The AP Program offers two courses in English studies, each designed to provide high school students the opportunity to engage with a typical introductory-level college English curriculum. The AP English Language and Composition course focuses on the development and revision of evidence-based analytic and argumentative writing and the rhetorical analysis of nonfiction texts. The AP English Literature and Composition course focuses on reading, analyzing, and writing about imaginative literature (fiction, poetry, drama) from various periods. There is no prescribed sequence of study, and a school may offer
one or both courses.

AP English Language and Composition Course Content

The AP English Language and Composition course aligns to an introductory college-level rhetoric and writing curriculum,
which requires students to develop evidence-based analytic and argumentative essays that proceed through several stages or drafts. Students evaluate, synthesize, and cite research to support their arguments. Throughout the course, students develop a personal style by making appropriate grammatical choices. Additionally, students read and analyze the rhetorical elements and their effects in non-fiction texts, including graphic images as forms of text, from many disciplines and historical periods.

The AP English Language and Composition course is designed to help students become skilled readers and writers through
engagement with the following course requirements:

  • Composing in several forms (e.g., narrative, expository,
    analytical, and argumentative essays) about a variety of subjects
  • Writing that proceeds through several stages or drafts, with
    revision aided by teacher and peers
  • Writing informally (e.g., imitation exercises, journal keeping,
    collaborative writing), which helps students become aware of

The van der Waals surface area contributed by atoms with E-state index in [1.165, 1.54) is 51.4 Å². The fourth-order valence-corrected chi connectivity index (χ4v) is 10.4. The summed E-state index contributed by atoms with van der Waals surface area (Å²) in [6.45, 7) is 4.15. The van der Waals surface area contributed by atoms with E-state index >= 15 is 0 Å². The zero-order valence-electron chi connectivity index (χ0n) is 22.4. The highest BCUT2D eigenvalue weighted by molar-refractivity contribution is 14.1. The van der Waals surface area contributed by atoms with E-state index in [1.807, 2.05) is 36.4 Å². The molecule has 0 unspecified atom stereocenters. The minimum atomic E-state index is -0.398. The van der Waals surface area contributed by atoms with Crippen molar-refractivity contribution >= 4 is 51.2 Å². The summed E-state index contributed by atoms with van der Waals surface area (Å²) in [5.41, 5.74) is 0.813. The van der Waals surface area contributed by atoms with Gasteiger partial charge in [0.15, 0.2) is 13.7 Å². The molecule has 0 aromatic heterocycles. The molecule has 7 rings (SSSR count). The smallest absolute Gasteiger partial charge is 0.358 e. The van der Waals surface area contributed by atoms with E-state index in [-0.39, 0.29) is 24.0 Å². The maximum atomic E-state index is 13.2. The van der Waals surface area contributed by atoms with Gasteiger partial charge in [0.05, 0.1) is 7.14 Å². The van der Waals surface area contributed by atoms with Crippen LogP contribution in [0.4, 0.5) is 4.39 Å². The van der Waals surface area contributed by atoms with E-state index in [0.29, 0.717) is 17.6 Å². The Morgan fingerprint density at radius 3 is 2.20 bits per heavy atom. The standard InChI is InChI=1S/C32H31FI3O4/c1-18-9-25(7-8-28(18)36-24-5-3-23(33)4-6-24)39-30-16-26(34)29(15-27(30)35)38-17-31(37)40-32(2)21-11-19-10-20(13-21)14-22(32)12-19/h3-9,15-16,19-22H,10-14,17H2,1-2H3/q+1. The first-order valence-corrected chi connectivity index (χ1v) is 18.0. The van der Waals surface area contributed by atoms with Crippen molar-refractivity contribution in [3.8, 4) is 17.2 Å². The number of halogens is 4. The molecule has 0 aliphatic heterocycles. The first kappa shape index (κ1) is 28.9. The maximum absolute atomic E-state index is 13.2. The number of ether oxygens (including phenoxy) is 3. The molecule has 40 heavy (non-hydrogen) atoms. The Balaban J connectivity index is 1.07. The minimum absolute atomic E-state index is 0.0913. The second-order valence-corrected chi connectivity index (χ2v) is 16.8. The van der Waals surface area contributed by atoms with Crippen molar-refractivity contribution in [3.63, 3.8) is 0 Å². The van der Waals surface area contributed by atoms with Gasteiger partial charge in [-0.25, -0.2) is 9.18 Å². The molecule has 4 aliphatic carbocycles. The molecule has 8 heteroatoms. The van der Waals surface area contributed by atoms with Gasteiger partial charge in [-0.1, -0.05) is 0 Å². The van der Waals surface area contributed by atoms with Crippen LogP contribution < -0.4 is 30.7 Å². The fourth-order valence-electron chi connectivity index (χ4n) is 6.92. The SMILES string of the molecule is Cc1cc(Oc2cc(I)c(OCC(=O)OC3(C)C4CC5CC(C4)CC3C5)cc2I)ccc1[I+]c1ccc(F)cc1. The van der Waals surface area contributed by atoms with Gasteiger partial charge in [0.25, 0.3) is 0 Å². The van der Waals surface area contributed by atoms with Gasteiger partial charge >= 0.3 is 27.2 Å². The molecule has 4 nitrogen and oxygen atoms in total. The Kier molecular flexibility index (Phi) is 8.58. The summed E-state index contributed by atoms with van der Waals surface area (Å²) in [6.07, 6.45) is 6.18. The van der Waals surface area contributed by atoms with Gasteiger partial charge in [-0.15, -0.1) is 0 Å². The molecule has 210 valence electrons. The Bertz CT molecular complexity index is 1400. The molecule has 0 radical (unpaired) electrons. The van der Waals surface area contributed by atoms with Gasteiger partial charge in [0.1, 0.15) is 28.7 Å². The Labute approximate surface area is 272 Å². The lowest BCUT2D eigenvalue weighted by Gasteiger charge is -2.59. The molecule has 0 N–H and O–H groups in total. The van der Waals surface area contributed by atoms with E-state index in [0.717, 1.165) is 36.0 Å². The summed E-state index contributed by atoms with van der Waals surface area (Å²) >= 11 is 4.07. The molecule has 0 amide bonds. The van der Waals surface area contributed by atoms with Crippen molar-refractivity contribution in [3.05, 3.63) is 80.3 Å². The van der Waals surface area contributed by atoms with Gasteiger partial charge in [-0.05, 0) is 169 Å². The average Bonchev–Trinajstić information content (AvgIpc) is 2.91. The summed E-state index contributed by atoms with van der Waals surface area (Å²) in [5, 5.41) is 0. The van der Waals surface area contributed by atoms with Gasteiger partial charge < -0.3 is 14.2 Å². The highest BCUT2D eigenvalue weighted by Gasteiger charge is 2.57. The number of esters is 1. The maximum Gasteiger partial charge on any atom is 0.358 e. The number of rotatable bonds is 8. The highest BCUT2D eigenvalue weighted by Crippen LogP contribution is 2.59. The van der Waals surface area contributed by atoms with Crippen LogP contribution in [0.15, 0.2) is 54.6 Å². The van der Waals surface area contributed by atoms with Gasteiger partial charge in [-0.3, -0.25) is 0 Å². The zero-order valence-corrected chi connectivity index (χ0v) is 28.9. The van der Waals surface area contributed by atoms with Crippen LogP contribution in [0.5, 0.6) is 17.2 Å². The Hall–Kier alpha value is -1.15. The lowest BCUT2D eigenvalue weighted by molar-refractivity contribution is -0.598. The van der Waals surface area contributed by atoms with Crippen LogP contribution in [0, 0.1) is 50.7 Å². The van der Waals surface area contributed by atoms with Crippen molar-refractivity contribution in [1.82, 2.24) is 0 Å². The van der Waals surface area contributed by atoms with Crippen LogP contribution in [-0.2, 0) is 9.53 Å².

themselves as writers and the techniques employed by other
  • Writing expository, analytical, and argumentative compositions
    based on readings representing a variety of prose styles
    and genres
  • Reading nonfiction (e.g., essays, journalism, science
    writing, autobiographies, criticism) selected to give students
    opportunities to identify and explain an author’s use of
    rhetorical strategies and techniques1
  • Analyzing graphics and visual images both in relation to
    written texts and as alternative forms of text themselves
  • Developing research skills and the ability to evaluate, use, and
    cite primary and secondary sources
  • Conducting research and writing argument papers in which
    students present an argument of their own that includes the
    analysis and synthesis of ideas from an array of sources
  • Citing sources using a recognized editorial style (e.g.,
    Modern Language Association, The Chicago Manual of Style)
  • Revising their work to develop
    • A wide-ranging vocabulary used appropriately and
    • A variety of sentence structures, including appropriate
      use of subordination and coordination;
    • Logical organization, enhanced by techniques such as
      repetition, transitions, and emphasis;
    • A balance of generalization and specific, illustrative
      detail; and
    • An effective use of rhetoric, including tone, voice, diction,
      and sentence structure

What makes this course interesting?

Strengthen the effectiveness of your writing through close reading and frequent practice at applying rhetorical strategies, analyzing information from source texts, and writing arguments. Become a critical reader of predominantly nonfiction works, including expository, argumentative, analytical, and personal texts from various authors and time periods. Learn about the elements that define effective argument and composition through the critical analysis and interpretation of complex texts. Understand the interactions among a writer’s purpose, audience, subject, and genre and how each of these contributes to effective writing. Enhance your own writing skills and understand better each stage of the writing process as you develop expository, analytical, and argumentative compositions.

Sample Activity

Conduct research on a topic and then use that information to create your own argument or assertion about the topic. Participate in a roundtable discussion in which you’ll present research and examine key questions on an assigned topic. Keep an “assertion journal” in which given a quote, you will analyze and evaluate a writer’s assertion